[you are in a sorrystate, whats your say,
 many got in dust who were officers till now ]
In 1954, Ahamad shah, the Mughal emperor was blinded and removed from the throne.  On this incident Meer writes:
शाहाँ की कोहल-ए-जवाहिर थी ख़ाक-ए-पा जिनकी 
उन्हीं के आँखों में फिरती सलाइयां देखी 

Shahan kee kohal-e-jawahir thee khaak-e-paa jinki
Unhi ke aankhon mein phirti salaaiyaan dekhin
[The king for whom kohl made of pearls was like a dust of feet,
I saw iron being pierced in those eyes ]
Alamgir 2, the 55 year old, became the next king. With him became powerful the sly and cunning people. Meer became very disappointed with this and wrote:
रही न पुख्तगी आलम में, दौर-ए-खामी है 
हज़ार हैफ कमीनों का चर्ख हामी है 

Rahi na pukhtagee aalam mein, daur-e-khaami hai
Hazaar haif kaminon ka charkh haami hai

[There is no stability in this time of flux
Thoushand  cunnings alas, are ruling the world]
Meer became very acerbic seeing the happenings around. The freshness, tenderness and imressioninsm in his Ghazals were replaced by strong ,acedic  and abusive words yet it conveyed the feelings to the fullest like the following one: 

सुना है मैंने ए घतिये तेरे खलवत नशीनो से 
की तू दारु पिए है रात को मिल कर कमीनो से 
Suna hai maine aye ghatiye tere khalvatnashinon se
Kee tu daaru piye hai raat ko mil kar kaminon se
[O degraded, I have heard from your partners
That you drink wine in night with the cunnings and slys]

Meer started avoiding the cunnings and became very secluded. His reclusiveness in the prevailing political and social situation made his subsistence difficult. After leaving the job of Riaayat Khan , Meer took the service of Nawab Bahadur Javed Khan. In 1952 the prime minister of Mughal kingdom , Safdar Jang, who was also the governor of Awadh province got Nawab Bahadur killed, after which Meer came into the service of Mahanarayan. After Mahanarayan he came in the service of Jugal Kishore who was the lawyer for Bengal.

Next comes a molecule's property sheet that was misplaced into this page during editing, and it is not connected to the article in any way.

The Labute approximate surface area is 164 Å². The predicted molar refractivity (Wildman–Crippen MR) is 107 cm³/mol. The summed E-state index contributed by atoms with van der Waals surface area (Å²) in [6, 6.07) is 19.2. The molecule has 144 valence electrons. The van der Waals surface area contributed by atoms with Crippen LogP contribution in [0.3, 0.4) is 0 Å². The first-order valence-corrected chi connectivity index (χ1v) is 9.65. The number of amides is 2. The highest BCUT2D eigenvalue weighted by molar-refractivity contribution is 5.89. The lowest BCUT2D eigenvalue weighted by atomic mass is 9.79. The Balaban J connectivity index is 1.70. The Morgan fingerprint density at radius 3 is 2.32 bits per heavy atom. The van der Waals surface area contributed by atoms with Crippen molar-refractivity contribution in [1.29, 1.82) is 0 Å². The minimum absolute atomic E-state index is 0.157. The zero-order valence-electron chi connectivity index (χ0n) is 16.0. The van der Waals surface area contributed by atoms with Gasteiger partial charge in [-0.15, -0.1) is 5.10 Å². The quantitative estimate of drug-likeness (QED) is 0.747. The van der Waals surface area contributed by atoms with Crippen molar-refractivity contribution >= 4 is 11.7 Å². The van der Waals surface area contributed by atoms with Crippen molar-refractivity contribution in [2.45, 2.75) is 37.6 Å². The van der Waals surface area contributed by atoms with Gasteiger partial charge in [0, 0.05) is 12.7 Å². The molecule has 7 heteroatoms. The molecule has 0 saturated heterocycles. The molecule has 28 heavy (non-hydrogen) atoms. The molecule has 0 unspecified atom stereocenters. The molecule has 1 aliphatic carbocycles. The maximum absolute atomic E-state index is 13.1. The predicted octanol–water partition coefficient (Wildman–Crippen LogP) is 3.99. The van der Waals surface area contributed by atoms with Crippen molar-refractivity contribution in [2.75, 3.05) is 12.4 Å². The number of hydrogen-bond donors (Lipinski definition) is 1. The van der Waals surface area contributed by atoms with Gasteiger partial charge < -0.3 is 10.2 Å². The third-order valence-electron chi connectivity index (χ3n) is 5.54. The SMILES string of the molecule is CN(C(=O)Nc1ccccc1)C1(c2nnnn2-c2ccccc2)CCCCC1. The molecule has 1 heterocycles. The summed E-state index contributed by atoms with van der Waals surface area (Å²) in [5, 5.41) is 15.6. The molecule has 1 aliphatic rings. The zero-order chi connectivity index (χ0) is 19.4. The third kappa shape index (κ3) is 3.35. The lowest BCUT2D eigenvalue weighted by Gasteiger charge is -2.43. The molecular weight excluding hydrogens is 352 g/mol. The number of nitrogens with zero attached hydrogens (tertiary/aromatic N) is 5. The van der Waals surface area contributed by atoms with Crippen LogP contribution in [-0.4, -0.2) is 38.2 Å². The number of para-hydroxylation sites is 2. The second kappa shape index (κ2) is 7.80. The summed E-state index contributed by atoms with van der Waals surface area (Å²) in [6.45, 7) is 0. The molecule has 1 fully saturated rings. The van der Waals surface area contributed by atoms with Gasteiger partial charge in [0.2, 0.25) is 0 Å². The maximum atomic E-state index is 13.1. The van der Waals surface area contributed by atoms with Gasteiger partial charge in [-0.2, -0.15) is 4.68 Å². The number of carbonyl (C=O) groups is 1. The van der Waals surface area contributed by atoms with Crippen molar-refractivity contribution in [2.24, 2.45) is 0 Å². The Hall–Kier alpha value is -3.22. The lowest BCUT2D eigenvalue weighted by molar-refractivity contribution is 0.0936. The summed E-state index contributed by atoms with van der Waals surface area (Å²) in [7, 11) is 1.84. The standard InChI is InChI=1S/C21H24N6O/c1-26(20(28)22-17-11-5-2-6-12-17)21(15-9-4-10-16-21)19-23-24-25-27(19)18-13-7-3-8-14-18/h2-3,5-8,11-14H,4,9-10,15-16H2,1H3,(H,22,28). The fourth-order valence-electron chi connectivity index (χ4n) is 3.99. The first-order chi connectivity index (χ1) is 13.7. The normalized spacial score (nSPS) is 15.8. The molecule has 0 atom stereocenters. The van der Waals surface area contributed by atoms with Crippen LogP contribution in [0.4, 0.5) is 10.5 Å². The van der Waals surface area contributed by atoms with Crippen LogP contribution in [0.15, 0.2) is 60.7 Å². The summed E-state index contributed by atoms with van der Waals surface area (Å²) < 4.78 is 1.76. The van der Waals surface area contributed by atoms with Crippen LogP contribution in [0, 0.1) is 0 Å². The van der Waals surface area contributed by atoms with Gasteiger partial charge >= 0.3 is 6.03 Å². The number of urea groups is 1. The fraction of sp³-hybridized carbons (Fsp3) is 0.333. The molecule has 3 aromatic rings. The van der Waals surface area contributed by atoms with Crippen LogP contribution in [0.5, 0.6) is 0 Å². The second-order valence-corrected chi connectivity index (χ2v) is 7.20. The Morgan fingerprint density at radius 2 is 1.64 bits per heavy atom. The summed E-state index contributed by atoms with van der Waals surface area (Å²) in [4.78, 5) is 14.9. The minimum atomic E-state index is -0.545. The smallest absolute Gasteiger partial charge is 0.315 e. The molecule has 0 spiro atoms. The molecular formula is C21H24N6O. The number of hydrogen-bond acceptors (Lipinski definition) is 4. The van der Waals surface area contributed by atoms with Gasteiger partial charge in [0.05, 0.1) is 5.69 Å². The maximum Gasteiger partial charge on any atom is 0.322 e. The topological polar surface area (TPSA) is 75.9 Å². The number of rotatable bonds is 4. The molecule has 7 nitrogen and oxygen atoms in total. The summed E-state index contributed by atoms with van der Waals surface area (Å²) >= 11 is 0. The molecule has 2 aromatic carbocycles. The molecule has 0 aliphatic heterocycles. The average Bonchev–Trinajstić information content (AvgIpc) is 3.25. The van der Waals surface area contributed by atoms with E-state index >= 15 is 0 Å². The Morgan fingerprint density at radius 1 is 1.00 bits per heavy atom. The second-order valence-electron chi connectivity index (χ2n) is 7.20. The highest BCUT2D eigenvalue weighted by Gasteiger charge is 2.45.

Where Delhi was declining, Lucknow was on rise or at least it seemed so. The governor of Awadh Safdar Jang took advantage of weakening of the Mughal empire and declared himself independent. After his death his son Sujjaudin Daula became the head of Awadh. He led a big army in 1964 against British in the battle of Buxar. He lost the battle and English took control of his kingdom proclaiming him a titular head. Unlike Delhi where kings became fakir or were killed when they lost , in Lucknow they would immerse themselves in hedonistic activities. This led to a pseudo cultural ascendency. Art and literature flourished under the kings who had no power to govern.   This culture was hollow and rotten from within.  To this stogy culture were attracted many shayars from Delhi. Many like Khan-e-Aarzu , Sauda , Mirza jaan-e-jaana migrated to Lucknow looking for a greener pasture.  Meer too eventually had to leave Delhi.
He came to Lucknow in 1782-83 in the reign of Asif-ud-daula who was the son of Suja-ud-daula .What a travesty of time it was, in  the Mughal rule the literati would introduce themselves to the kings in the court presenting their composition whereas  Meer met Asif-ud -Daula during a game of  cock fight. The rest of his life he spent in Lucknow without worrying about money. The stability and peace which he kept searching in Delhi, he found it in Lucknow but still his heart longed for beleaguered Delhi and he never liked Lucknow:
फिर  मैं सूरत-ए-अहवाल  हर इक को  दिखाता याँ 
मुर्रवत कहत है, आँखें नहीं कोई मिलाता याँ 
Phir main surat-e-ahwaal, har ik ko dikhata yaan
Murrawat kahat hai, aanken nahin koi milata yaan

खराबा दिल्ली का दह्चंद बेहतर लखनऊ  से  था 
वहीँ मैं काश मर जाता, सरासीमा न आता याँ 
Kharaaba dilli ka dahchand behtar lucknow se tha
Wahin main kaash mar jaata, saraaseema na aata yaan 
बरसों से लखनऊ में इक्मात है मुझको लेक 
याँ  के चलन से रखता हूँ,  अज्म-ए-सफ़र हनोज़ 
 Barson se luknow mein ikaamat hai mujhko lek
Yaan ke chalan se rakhta hoon, azm-e-safar hanoz

आबाद उजड़ा लखनऊ चुगदों से अब हुआ
मुश्किल है इस खराबे में आदम की बी-ओ-बाश
Aabaad, ujda luck now chugdon se ab hua,
Muskil hai iss kharabe mein aadam kee bood-o-baash
किस किस अदा से रखते मैं कहे वले 
समझा न कोई मेरी जबान इस दयार में
Kis kis adaa se rekhte maine kahe wale
Samjha na koi meri jabaan iss dayar mein

 
In last 20-30 years of his life he didn’t write Ghazals worthy of his calibre. He kept writing masnavis and shikaarnaama for Asifuddaula. He had reached the zenith in delhi, Lucknow couldn’t provide a more higher level for him to soar. He died in 1810.
जाने का नहीं शोर सुखन का मिरे हर्गिश
ता  हश्र जहां में मीरा दीवान रहेगा 
Jaane ka nahin, shor sukhan ka mire hargisz
Taa hashr, jahaan mein mira diwaan rahega

An anlysis of Meer's Literature